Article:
Antihistamines control itching and scratching in 20 to 40 percent of atopic dogs. Corticosteroids are the most effective anti-itch drugs, but also have the most serious side effects. They are best used intermittently in low doses and for a limited time. Preparations containing hydrocortisone withPramoxine are often prescribed for treating local areas of itching. Pramoxine is a topical anesthetic that provides temporary relief from pain and itching.
Derm Caps and other essential omega-3 fatty acid products derived from fish oils have produced good results in some dogs. They are used as nutritional supplements in conjunction with other therapies. A variety of shampoos is available and may be prescribed by your veterinarian to rehydrate the skin, treat bacterial infection, and control seborrhea.
Dogs who do not respond to medical treatment can be considered for immunotherapy with hyposensitization. This involves skin testing to identify the allergen(s) and then desensitizing the dog to the specific irritants through a series of injections given over a period of 9 to 12 months or longer. Some dogs will require periodic boosters during times when allergens are heavy.
Some dogs with atopy benefit from switching to a higher-quality dog food, even if they don't have a food allergy. And if they are allergic to house dust mites, they often cross-react with grain mites and will benefit from a canned food or kibble that has no grain.
Most of my clients come to me by way of a referral from their vet. This is useful for me as I can liaise with the vet and decide on an effective treatment plan for the animal.
However, I do get word-of-mouth recommendations too. I always suggest to clients that it's a good idea to notify their vet when their pet is undergoing treatment outside the vet's clinic, so that everyone is on the same page.
If you have any questions about massage as a possible modality for your pet, please do not hesitate to contact me.
The US publication, Natural Pet, recently interviewed Nicola Way of Vancouver Animal Massage regarding the benefits of massage. The magazine highlights and promotes natural pet product news and services throughout North America.
The interview appears in the Summer edition of the magazine.
Nicola has joined the Vancouver Animal Wellness Hospital to provide rehabilitative and therapeutic massage services on a weekly basis. The clinic has an enviable reputation for providing traditional and holistic homeopathic care to animals encompassing a vision that promotes wellness whilst providing individualized, integrated medicine. Massage therapy is a natural fit with the clinic providing complementary treatment to the services of the vets and chiropractor.
Nicola is available on Monday mornings only at the clinic. Please call 604.738.4664 should you wish to make an appointment to be seen at the clinic.
A new organization serving pets and pet owners has formed in BC that brings together two branches of the pet care profession. In an announcement this week the new organization shares its mission and goals.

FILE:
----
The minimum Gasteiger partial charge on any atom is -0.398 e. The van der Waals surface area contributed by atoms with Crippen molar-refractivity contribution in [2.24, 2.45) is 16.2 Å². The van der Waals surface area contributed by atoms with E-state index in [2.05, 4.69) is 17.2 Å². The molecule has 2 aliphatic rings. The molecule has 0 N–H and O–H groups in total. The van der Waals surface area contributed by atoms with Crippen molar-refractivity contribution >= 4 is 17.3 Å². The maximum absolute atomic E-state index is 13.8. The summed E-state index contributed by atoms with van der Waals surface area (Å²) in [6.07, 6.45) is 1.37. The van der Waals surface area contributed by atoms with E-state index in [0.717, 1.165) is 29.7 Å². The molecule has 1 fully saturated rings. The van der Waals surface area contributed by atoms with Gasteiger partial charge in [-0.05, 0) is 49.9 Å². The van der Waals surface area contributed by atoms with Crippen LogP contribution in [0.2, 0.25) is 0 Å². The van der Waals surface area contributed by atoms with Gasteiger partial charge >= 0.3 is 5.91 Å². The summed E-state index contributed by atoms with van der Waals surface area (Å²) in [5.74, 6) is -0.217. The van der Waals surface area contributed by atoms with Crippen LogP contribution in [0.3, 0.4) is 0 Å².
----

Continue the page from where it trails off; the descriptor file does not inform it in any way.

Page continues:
The announcement says, "Qualified Animal Massage and Bodyworkers have united with the formation of the British Columbia Association of Animal Massage and Bodywork Professionals.
This will benefit you and your animal companion by providing a list of approved, educated providers. Members will include Professional Animal Massage Practitioners and Therapists, Bodyworkers specializing in modalities such as Reiki and Therapeutic Touch, Associate Professionals and more."
For the full article, please click here, http://www.abbotsfordtoday.ca/?p=6641#more-6641.
Here is a link to my starring role with Dawn Chubai, one of the presents of Breakfast TV, and my Beagle, Billy, who even though the segment was filmed in the studio kitchen, didn't go looking for food !! https://www.youtube.com/watch?v=5cyOFupOMK0
Nicola Way of Vancouver Animal Massage will appear tomorrow on City TV's Breakfast TV show demonstrating some massage techniques. Nicola is bringing Billy the Beagle as the demo dog. A link to the segment will appear shortly on this web site.
In the January / February 2009 edition of Vancouver Magazine, Vancouver Animal Massage and the services that Nicola provides have been highlighted in a section entitled 'Best of the City'. Click here to see the feature.
Give your furry friend a gift certificate this holiday season. Puurrrrfect for unwinding after a frenetic time of relatives visiting and too much good food!
Contact Nicola at Vancouver Animal Massage for more details.
Come to Vanier Park on Sunday, September 9th between 10 and 3.30pm to support the SPCA's annual Paws for a Cause event to raise money for the BC SPCA.
Nicola will be giving canine massages and all donations will be go directly to the SPCA.
So drop by with your 4-legged friend and treat them to a massage.
Vancouver Animal Massage launches new website.
Pet Expo, Abbotsford. Demonstration massage and information on the benefits of therapeutic massage at Booth 202.